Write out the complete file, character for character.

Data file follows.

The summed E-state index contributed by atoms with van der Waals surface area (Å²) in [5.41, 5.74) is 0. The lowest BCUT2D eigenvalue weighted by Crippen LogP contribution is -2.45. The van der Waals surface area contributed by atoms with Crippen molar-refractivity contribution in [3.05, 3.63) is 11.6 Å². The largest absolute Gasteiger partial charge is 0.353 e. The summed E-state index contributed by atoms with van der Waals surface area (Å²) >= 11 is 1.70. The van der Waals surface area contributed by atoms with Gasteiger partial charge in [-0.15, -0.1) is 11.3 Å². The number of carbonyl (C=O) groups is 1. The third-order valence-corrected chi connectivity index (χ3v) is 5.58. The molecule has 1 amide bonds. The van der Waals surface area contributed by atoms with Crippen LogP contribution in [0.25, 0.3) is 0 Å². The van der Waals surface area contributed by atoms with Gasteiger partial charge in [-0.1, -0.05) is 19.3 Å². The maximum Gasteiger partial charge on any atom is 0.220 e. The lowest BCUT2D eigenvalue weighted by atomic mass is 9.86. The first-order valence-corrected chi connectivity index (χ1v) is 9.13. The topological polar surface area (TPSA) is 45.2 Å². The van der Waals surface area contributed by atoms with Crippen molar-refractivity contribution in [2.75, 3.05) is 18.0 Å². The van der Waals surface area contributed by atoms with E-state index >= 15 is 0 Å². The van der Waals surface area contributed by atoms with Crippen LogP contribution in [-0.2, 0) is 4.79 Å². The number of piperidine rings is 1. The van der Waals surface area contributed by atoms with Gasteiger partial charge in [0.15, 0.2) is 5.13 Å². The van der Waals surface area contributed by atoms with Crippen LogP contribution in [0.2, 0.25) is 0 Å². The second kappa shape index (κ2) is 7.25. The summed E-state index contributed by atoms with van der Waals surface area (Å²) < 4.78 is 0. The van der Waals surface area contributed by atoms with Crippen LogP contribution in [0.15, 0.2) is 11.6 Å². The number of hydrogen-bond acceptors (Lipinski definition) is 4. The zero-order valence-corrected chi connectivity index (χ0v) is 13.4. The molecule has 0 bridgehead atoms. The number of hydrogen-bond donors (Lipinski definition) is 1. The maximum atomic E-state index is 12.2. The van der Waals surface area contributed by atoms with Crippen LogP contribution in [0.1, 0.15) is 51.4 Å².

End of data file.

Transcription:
The summed E-state index contributed by atoms with van der Waals surface area (Å²) in [5.41, 5.74) is 0. The lowest BCUT2D eigenvalue weighted by Crippen LogP contribution is -2.45. The van der Waals surface area contributed by atoms with Crippen molar-refractivity contribution in [3.05, 3.63) is 11.6 Å². The largest absolute Gasteiger partial charge is 0.353 e. The summed E-state index contributed by atoms with van der Waals surface area (Å²) >= 11 is 1.70. The van der Waals surface area contributed by atoms with Gasteiger partial charge in [-0.15, -0.1) is 11.3 Å². The number of carbonyl (C=O) groups is 1. The third-order valence-corrected chi connectivity index (χ3v) is 5.58. The molecule has 1 amide bonds. The van der Waals surface area contributed by atoms with Crippen LogP contribution in [0.25, 0.3) is 0 Å². The van der Waals surface area contributed by atoms with Gasteiger partial charge in [-0.1, -0.05) is 19.3 Å². The maximum Gasteiger partial charge on any atom is 0.220 e. The lowest BCUT2D eigenvalue weighted by atomic mass is 9.86. The first-order valence-corrected chi connectivity index (χ1v) is 9.13. The topological polar surface area (TPSA) is 45.2 Å². The van der Waals surface area contributed by atoms with Crippen molar-refractivity contribution in [2.75, 3.05) is 18.0 Å². The van der Waals surface area contributed by atoms with E-state index >= 15 is 0 Å². The van der Waals surface area contributed by atoms with Crippen LogP contribution in [-0.2, 0) is 4.79 Å². The number of piperidine rings is 1. The van der Waals surface area contributed by atoms with Gasteiger partial charge in [0.15, 0.2) is 5.13 Å². The van der Waals surface area contributed by atoms with Crippen LogP contribution in [0.2, 0.25) is 0 Å². The second kappa shape index (κ2) is 7.25. The summed E-state index contributed by atoms with van der Waals surface area (Å²) < 4.78 is 0. The van der Waals surface area contributed by atoms with Crippen LogP contribution in [0.15, 0.2) is 11.6 Å². The number of hydrogen-bond acceptors (Lipinski definition) is 4. The zero-order valence-corrected chi connectivity index (χ0v) is 13.4. The molecule has 0 bridgehead atoms. The number of hydrogen-bond donors (Lipinski definition) is 1. The maximum atomic E-state index is 12.2. The van der Waals surface area contributed by atoms with Crippen LogP contribution in [0.1, 0.15) is 51.4 Å².